18.104.22.168 Appealing to People’s Instincts and Emotions
As noted in the previous sub-section (22.214.171.124), only a few people are susceptible to reasoned arguments. Many people, though, can be persuaded by appealing to their instincts, emotions and moral values:
- They can be enticed by a vision of an attractive future – as in, for example, a description of Heaven.
- They can also be made fearful by a vision of future pain and insecurity. Descriptions of Hell fall into this category.
- People’s empathy can be used to attract support to a cause. Images or stories of suffering children, for example, can be used to attract charitable donations or to garner support for State provision of welfare benefits.
- Believable narratives can elicit an empathetic response. Parables help people to imagine how they might feel in the situation being described, so they understand a message without having to follow a reasoned argument. This is why Jesus often spoke in parables.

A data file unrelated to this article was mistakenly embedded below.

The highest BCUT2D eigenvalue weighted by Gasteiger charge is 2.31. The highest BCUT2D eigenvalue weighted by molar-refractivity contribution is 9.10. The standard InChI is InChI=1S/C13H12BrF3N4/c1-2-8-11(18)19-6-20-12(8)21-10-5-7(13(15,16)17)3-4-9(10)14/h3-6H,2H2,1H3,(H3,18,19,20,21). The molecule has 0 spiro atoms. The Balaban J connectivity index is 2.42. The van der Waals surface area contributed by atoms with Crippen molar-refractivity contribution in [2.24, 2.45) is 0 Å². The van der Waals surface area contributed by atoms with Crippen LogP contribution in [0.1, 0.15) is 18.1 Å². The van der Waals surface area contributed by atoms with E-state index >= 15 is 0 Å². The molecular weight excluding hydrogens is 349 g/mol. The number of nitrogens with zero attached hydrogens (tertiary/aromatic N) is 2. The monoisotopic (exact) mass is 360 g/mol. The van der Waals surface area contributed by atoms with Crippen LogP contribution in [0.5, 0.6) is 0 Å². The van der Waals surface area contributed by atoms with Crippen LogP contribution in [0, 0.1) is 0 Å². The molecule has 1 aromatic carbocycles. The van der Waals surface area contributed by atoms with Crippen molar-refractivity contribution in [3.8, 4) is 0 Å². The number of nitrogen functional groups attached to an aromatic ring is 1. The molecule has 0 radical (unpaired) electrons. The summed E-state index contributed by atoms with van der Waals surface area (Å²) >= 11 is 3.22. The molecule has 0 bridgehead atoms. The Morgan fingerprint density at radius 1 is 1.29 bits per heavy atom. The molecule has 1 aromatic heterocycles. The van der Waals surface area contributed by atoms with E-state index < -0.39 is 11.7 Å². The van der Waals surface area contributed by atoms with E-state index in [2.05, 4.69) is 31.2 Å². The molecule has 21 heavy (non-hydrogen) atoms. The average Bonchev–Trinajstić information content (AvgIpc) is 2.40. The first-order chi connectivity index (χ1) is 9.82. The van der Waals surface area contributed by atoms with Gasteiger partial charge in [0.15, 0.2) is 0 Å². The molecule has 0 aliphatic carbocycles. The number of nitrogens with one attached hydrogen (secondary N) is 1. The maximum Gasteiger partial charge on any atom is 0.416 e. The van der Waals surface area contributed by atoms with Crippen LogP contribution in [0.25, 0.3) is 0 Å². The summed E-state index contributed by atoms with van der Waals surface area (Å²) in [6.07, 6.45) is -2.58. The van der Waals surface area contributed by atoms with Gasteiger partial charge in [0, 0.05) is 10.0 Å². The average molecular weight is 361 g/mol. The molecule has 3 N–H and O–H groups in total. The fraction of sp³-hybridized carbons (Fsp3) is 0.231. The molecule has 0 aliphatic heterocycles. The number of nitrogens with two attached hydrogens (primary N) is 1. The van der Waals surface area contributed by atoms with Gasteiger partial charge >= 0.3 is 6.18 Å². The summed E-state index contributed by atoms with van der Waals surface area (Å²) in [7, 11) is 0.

- People can be attracted to the personality and perceived power of someone who is a potential leader. It is natural to support someone who appears to know what they are doing and to be capable of making it happen.
- As described earlier, people feel an affinity for their own cultural group. They are likely to support someone who argues that the group is threatened in some way and who offers to defend it.
- Insecurity and status anxiety arouse powerful emotions, as described in Isabel Wilkerson’s book Caste: The Origins of Our Discontents: “downward social mobility was a constant fear” (p. 167). People whose jobs are threatened, for example, are likely to believe a politician who offers to solve all their problems. They are also easily lured into believing conspiracy theories – which provide them with someone to blame, as described later (126.96.36.199).
These appeals can arouse passion – to the extent of making people deaf to reasoned argument in some cases.
This is a current page, updated since publication of Patterns of Power Edition 3a. An archived copy of it is held at https://www.patternsofpower.org/edition03/4313a.htm.